He has been in full-time preschool now since September, in the daycare attached to the French school he will attend come next year. He went in with only a cursory vocabulary in French: now, he’s almost comfortable in the language. He’s certainly comfortable correcting my stilted Anglo pronunciations, and I grin at him and try again to match the sounds that suddenly, wonderfully, roll off his tongue.

His teacher’s experienced, and kind, and I think she’s good at what she does. But even after six+ months in a French class with only ten kids, this boy who’d happily eat and sleep dinosaurs all day long and has picked up five-syllable Latin terms just from having books read aloud to him still doesn’t know any dinosaur names in French. Nor the words for fairly familiar concepts like “herbivore” and “carnivore.”

Not a deal-breaker.  Not a personal criticism of his teacher, whose (underpaid) job it is to teach themes of seasons and foods and holidays, to organize and facilitate (rather beautiful) crafts with the kids, to read stories at circle time (which Oscar inevitably interrupts because he wants desperately to tell about the things he knows).

She is a good teacher. She makes homemade play-doh. He is learning from her.

But he is not learning that the things that drive him and the things that he can do are exciting and engaging, things to be built on. He’s not learning that his interests are valid or worthy of creative attention. He’s not learning how to participate in a produsage or prosumer world, where consumption and creation blur.

And that’s okay, I think. He’s not five. And he’s learning some of that stuff at home. And learning to take turns with the play-doh matters, absolutely.

But in terms of his subjectivity, his sense of himself in the world and the stories he belongs in, school – in this traditional model of learning to engage on externally-set terms – makes me a little sad.

He’s a pleaser and a connector, by nature. That’s where the interruptions at circle time come from, however misguided: he’s a kid who will offer up every last thought he can think of in hopes of gaining the engagement and attention of another human being. When that happens, and a positive reflection of himself shines back at him, his world’s complete.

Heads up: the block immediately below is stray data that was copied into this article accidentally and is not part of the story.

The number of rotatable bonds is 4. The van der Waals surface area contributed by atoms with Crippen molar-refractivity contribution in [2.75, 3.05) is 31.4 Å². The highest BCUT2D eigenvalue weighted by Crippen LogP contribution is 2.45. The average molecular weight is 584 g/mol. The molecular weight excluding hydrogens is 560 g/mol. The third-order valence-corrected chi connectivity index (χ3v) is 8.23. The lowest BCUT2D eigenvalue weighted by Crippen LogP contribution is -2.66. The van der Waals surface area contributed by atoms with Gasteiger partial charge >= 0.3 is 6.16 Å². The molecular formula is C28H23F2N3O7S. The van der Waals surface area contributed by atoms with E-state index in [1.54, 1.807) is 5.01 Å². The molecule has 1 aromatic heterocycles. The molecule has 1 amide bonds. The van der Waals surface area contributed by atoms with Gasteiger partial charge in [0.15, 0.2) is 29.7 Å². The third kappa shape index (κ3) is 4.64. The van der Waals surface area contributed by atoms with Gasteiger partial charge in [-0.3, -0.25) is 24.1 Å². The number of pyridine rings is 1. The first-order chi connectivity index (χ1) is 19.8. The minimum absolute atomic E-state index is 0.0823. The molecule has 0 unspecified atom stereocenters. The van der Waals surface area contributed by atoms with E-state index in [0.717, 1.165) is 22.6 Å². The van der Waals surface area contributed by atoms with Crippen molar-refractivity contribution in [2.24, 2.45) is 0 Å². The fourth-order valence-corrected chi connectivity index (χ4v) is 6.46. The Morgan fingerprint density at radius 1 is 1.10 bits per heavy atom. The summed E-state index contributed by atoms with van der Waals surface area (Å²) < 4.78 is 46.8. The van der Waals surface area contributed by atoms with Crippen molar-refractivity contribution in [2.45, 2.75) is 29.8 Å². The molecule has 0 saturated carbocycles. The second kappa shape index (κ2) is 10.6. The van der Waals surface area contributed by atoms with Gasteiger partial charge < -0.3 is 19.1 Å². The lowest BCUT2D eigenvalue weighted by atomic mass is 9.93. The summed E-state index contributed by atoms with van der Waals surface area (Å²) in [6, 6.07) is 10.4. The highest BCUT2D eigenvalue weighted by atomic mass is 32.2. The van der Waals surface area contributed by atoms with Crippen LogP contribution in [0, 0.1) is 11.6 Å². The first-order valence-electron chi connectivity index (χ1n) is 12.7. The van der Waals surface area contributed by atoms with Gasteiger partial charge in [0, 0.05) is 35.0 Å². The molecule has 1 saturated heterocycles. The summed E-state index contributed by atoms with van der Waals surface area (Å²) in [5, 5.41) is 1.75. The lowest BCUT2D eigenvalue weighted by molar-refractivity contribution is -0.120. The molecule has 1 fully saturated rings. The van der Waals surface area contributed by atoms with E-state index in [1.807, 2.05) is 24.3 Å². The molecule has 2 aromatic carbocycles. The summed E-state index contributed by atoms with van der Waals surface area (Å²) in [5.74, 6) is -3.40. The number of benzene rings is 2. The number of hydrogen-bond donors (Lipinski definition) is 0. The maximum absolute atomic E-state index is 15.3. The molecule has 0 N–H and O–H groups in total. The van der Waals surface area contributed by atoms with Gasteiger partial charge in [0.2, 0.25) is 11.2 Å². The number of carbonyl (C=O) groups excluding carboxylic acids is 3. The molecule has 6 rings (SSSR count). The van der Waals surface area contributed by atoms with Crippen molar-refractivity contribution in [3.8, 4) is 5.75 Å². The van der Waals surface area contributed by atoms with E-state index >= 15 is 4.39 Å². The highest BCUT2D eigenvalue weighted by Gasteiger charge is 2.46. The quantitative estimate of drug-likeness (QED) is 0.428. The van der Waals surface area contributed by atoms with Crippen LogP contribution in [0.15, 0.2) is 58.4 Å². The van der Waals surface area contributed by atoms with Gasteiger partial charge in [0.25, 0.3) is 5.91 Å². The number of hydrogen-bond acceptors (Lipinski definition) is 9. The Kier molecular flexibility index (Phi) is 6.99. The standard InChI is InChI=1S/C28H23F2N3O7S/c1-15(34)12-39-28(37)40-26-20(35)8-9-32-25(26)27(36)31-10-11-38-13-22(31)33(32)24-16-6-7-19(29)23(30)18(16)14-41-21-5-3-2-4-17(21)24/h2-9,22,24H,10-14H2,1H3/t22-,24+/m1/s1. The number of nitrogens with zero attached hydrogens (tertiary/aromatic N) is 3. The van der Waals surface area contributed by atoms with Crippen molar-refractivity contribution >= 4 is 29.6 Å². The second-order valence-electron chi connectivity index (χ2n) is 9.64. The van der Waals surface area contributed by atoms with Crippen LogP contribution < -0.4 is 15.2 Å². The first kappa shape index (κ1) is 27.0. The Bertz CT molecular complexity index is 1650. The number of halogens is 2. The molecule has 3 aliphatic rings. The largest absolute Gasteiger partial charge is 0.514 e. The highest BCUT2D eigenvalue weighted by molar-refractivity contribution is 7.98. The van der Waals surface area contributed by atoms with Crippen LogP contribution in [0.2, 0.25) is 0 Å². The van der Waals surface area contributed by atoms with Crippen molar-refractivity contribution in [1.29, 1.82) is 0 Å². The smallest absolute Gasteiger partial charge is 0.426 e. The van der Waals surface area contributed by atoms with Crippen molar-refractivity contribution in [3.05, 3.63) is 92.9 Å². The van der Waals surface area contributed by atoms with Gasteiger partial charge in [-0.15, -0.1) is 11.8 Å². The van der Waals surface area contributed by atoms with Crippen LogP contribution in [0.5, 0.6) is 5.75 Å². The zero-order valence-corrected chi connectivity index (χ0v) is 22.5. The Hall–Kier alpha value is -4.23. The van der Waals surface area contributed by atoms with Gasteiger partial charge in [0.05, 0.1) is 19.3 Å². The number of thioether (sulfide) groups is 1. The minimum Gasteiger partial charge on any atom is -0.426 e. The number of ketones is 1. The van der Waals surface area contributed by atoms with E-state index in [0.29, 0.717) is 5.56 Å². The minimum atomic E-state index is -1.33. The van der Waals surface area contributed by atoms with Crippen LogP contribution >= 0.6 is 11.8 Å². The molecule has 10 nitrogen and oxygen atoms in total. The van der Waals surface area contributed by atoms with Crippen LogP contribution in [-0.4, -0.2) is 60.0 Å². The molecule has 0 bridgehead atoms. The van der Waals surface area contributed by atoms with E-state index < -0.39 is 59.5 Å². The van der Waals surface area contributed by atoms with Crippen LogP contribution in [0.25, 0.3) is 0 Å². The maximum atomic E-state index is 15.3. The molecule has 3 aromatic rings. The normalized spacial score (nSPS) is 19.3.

We all need to learn to deal with our worlds not being complete all the time. I work hard with Oscar on a daily basis to help him see – and seize – moments when others might be open to engaging, and when they’re just busy with the damn dishes and getting him a glass of milk, thank you very much.

But humans who need to connect aren’t well-served by systems that externalize what happens to us, that are structured to emphasize compliance and passivity over the scramble to share all the wonders that flit through our brains. It is human to clamour, but it is particularly hard to pay attention to clamour in systems where the audience for the clamour is smaller than the number of clamourers. School is an anti-clamour system at least in part because there are almost always more students than teachers, and human engagement does not thrive in that climate of division, nor on demand.

Human engagement can survive division, however, if it is not required to physically respond to multiple demands at once. Particularly if it has some agency over what it engages with. Clamour, I would argue, is alive and well.

It’s online, in social media.

My Twitter feed is full of people scrambling to share the wonders flitting across their brains. I learn from some of it. I am moved by some. I tune some out – but I don’t need to hush anyone for demanding anything of me, because they’re not. They’re just putting their stuff out there, in a forum where others can engage or attend if they want. That kid who was always waving his hand around in preschool circle time, the one the teacher probably wanted to throttle? He may have grown up to be one of the richest resources out there in his field, connecting and sharing and repackaging what he knows, just in case you want to know too.

He’s a cyborg, and social media is the world’s biggest circle time.

And so that gap between my emerging dissertation and education? I don’t think it’s there. I have a lot of work ahead of me to try to understand what it means, subjectivity-wise, to engage and live and learn in the clamour, but I hope eventually to be able to show that the clamour is not the enemy of learning, only of a model of schooling which need not be the alpha and omega of the field of education.

That would be an ironic educational myth, indeed.


the man who sold the world

We passed upon the stair, we spoke in was and when
Although I wasn’t there, he said I was his friend

David Bowie, The Man Who Sold The World, 1970

(Of course Bowie makes me think about identity.)

I need a word.

A year or so ago, long before I started this theoryblog lean-to on the side of ye olde cribchronicles, I started groping my way towards exploring something, trying to capture something I’d never heard named. I assumed it had been named, somewhere, probably a few times over, but was both amorphous enough and fast-moving enough to have refused reification, mass currency under a single title.

I called it brand, half tongue-in-cheek. I’ve always found brand a vulgar word, flagrant and blatant in its commercial intent. The online universe – especially in the education and narrative blog circles I run in – is not always so open about its own embeddedness in the capital exchange process. I chose the word to provoke, to try to force that conversation.